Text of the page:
Broadleaf weeds in lawns are a headache for homeowners, as they are some of the peskiest weeds to deal with. The best way to minimize weeds in your lawn is through proper lawn maintenance, including keeping the grass cut to the recommended height for its variety. This helps the grass to flourish, choking the weeds out.
If you do find dandelions or other broadleaf weeds in your lawn, you can remove them by pulling or digging them up by the roots. Another option is to destroy them with broadleaf herbicides.
According to Iowa State University, “The best time to control perennial broadleaf weeds in the lawn with broadleaf herbicides is fall (mid-September through October). In fall, perennial broadleaf weeds are actively translocating carbohydrates to their roots. Broadleaf herbicides applied to the weeds will be absorbed by the foliage and translocated to the plant's roots along with the carbohydrates. This usually results in the death of the broadleaf weeds.”
Pressure sprayers are excellent tools for safely applying herbicides. Check out these tips for effectively treating with herbicides:
Tips for Getting the Best Results from Broadleaf Treatments:
Save money by using concentrated formulas in a quality pressure sprayer This saves money over premixed formulas and provide a more effective application.
Some grasses, particularly warm grasses, can be injured or killed by herbicides. Make sure you are using the correct product for your type of grass.
Check the label for the correct application temperature. Most herbicides work best between 50 – 85 degrees.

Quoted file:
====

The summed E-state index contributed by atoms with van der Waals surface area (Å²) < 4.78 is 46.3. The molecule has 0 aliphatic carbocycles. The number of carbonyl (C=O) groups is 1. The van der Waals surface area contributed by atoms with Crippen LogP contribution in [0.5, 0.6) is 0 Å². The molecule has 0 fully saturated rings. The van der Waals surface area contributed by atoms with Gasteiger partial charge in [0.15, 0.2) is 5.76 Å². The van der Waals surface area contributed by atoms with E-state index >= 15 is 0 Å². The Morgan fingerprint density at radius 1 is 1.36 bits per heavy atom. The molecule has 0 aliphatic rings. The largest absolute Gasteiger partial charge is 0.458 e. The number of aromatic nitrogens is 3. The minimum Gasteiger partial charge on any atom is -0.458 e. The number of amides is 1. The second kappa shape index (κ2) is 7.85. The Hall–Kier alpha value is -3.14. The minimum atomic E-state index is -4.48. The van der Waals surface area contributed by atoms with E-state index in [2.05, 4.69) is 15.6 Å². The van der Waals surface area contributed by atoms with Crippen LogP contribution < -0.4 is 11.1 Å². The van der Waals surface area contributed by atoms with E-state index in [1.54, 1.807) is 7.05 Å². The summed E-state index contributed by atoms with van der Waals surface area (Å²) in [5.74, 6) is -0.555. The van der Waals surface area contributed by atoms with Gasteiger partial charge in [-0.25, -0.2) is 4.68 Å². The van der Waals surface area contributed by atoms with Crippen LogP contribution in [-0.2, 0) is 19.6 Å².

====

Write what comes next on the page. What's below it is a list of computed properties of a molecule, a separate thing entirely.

Mix only the amount you need. Once mixed, most herbicides lose their effectiveness within 2-3 days of mixing.
Protect your plants from overspray, using plastic or cardboard to cover areas you do not want treated or use a draft guard placed over the nozzle.
For best results apply early or late in the day, preferably when the ground is dry or only slightly damp. Most formulas recommend no rain for 1-2 days after application.
Wear appropriate attire, including socks, gloves, glasses, etc. to keep the chemicals off of your skin and away from your eyes.
Begin at the back of your property, and spray while walking backwards (so you are not walking into areas you just treated.)
Do not apply herbicides when there is a lot of wind.
Keep children and pets away from treated areas until dry. Then water the lawn and let it dry before contact. Again, check the label for specific instructions.
Store herbicides in a cool, dry place, but guard from freezing. And of course, safety first! Store the product safely away from children.
Always remember to rinse your sprayer well and run clean water through it when you are finished spraying. This ensure the seals do not get damaged and guards against contamination with future chemicals.
You may never be able to fully get rid of these nuisance invaders, but you will be able to minimize their growth and keep them from overtaking your lawn.
For information on Solo sprayers see: us.solo.global
“Control of Broadleaf Weeds in the Lawn.” Control of Broadleaf Weeds in the Lawn | Horticulture and Home Pest News, https://hortnews.extension.iastate.edu/2001/8-24-2001/weedylawn.html